On March 4, villagers in Hpa-pun township in Myanmar's Kayin State fled their homes in the dead of night when government soldiers suddenly appeared. Ten days later, the military took trucks and bulldozers to the area, which was under the control of the Karen National Liberation Army
(KNLA), to expand an old road. The deployment of six battalions for security reasons near the road construction prompted 53 clashes between the military and the KNLA. More than 2,400 people including elderly, women and children fled into the jungle. The Karen National Union (KNU) and the KNLA called on Myanmar's military to halt road construction as it breached points in the nationwide ceasefire agreement that forbid military offensives, expansion of military infrastructure and troop reinforcements in ceasefire areas. On May 17, military chief Min Aung Hlaing
had a meeting with KNU and KNLA officials in Yangon and agreed to a temporary halt to construction and to withdraw troops from the area.
Although the military said the development would help people, civil society groups said the road would pass through communities and be used for connecting military bases. Saw Doe Doh, a spokesman for the Karen Peace Support Network (KPSN), said women and children remain in the jungle while others have returned to their homes following the withdrawal of troops. He said people were still observing the situation. "We can't fully trust the temporary halting of road construction and it raised a question of whether they stopped due to the coming monsoon season and will restart later," Doe Doh told ucanews.com. The military's move was in breach of the ceasefire agreement and undermined trust from ethnic groups, he said. "They need to show their commitment to peace," he added. In April, the KPSN released a report, "The nightmare returns: Karen hopes for peace and stability dashed," that documents human rights violations and military reinforcements in KNU territory. The report said the 2,400 Hpa-pun villagers who fled into the jungle were former displaced persons. The region has seen widespread armed conflict and forced relocations in 1992-93, 1995-97 and 2005-08. An ethnic Karen representative talks with a Myanmar general during the first Panglong Peace Conference in Naypyidaw in August 2016. (ucanews.com photo) Church concerns about conflict
Renewed fighting in March raised concerns about the commitment of Myanmar's military to genuine peace as Kayin State has been relatively calm since the signing of a bilateral ceasefire in 2012. Bishop Justin Saw Min Thide of Hpa-an said he was concerned about the prospects for peace. "Fighting will not lead to a proper solution and the refugees who remain along Thailand's border are an obvious example of the results of decades-long civil war," he told ucanews.com. Father Paul Thar San, director of Karuna Myanmar's Hpa-an branch, said all stakeholders need to move forward through negotiations to achieve genuine peace. "Whenever I talk with people from local communities, they say they don't want to see clashes anymore as they are longing for peace," he told ucanews.com. The KNU has been fighting for autonomy since Myanmar won independence from Britain in 1948. More than 60 years of civil war between the KNU and Myanmar's military have left over 100,000 Karen refugees in camps along the Thai border. The KNU is among eight armed groups that signed the nationwide ceasefire agreement in October 2015 and the most active and trusted group with Myanmar's military. It sometimes faces harsh criticism from Karen civil society organizations. KNU vice-chairman Saw Kwe Htoo Win said troops providing security for road construction in Hpa-pun have been withdrawn following the May 17 meeting. "What we understand is that the military has agreed to halt road construction and we will continue to discuss it in the meantime," he told ucanews.com. Htoo Win said it understandable to develop roads after a ceasefire but it is not the right time to do it. Myanmar military retains key role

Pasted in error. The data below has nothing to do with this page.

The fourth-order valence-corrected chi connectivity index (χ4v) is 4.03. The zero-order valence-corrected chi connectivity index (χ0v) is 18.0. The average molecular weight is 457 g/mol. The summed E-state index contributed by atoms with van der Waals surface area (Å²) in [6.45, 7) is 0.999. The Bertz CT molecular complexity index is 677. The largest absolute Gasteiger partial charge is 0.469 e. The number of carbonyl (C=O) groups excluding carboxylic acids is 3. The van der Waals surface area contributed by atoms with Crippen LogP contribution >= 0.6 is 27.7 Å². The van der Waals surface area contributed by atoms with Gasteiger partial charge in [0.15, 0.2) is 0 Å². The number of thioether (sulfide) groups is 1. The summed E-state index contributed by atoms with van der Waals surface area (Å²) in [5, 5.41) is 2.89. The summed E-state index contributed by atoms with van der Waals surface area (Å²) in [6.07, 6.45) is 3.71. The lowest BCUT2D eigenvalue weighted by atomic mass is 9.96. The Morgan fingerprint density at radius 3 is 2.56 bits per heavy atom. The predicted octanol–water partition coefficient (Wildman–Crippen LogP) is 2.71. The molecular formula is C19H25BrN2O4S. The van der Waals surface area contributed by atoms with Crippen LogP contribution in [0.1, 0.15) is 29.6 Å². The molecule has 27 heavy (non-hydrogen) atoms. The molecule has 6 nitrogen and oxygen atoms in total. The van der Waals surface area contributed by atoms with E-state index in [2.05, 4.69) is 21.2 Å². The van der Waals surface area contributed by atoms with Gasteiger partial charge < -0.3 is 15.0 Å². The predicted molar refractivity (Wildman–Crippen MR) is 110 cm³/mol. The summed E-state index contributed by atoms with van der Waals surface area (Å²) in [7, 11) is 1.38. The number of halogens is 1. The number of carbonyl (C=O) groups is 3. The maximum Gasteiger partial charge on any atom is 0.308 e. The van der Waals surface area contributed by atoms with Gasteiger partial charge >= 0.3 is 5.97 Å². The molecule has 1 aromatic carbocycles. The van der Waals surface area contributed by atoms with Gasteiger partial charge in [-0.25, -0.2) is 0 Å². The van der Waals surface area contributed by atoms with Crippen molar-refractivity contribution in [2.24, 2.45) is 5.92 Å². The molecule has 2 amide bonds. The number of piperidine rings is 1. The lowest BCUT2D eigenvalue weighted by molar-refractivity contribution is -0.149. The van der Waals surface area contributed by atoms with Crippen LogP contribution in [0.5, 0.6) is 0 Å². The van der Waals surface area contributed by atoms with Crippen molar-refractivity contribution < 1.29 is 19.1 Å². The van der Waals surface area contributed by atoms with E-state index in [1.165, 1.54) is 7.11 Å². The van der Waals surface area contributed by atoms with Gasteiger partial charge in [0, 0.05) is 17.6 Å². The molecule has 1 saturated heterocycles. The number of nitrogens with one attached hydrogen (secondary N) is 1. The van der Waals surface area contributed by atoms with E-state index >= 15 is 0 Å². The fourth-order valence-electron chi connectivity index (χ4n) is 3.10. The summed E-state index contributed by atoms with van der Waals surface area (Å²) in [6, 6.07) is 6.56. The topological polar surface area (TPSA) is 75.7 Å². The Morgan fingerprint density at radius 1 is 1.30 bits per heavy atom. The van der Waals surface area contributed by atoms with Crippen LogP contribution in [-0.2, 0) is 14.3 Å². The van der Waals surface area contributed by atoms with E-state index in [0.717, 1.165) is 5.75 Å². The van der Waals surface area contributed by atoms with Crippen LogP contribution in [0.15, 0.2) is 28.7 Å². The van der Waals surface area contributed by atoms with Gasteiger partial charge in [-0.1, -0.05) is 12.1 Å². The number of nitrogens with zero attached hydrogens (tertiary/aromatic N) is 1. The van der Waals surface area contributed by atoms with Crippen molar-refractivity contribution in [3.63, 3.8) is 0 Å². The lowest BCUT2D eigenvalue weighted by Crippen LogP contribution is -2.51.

Apart from military clashes with KNLA troops in Kayin State, fighting continues in Kachin, Shan and Rakhine states. Fighting is severe in the north as the military has stepped up its offensive with fighter jets and heavy artillery against the Kachin Independence Army. The military is viewed as being beyond the control of Aung San Suu Kyi's government. A key reason is that the military remains a dominant force in Myanmar's transition to democracy, with 25 percent of unelected military representatives being allocated by a 2008 constitution to every parliament in the nation. The military also controls the key ministries of defense, border and home affairs. The latest round of the Suu Kyi-initiated 21st Century Panglong Peace Conference
, held in August 2016 and May 2017, was supposed to be held in January 2018 but has been postponed to the end of June. Saw Kyaw Swar, an ethnic Karen and KPSN member from Hpa-an, said the military has expanded its bases in the state under the pretext of the national ceasefire agreement. "We don't trust the military to halt the road construction completely. We are concerned they will continue to do it by taking the opportunity of conflicts," said Kyaw Swar.
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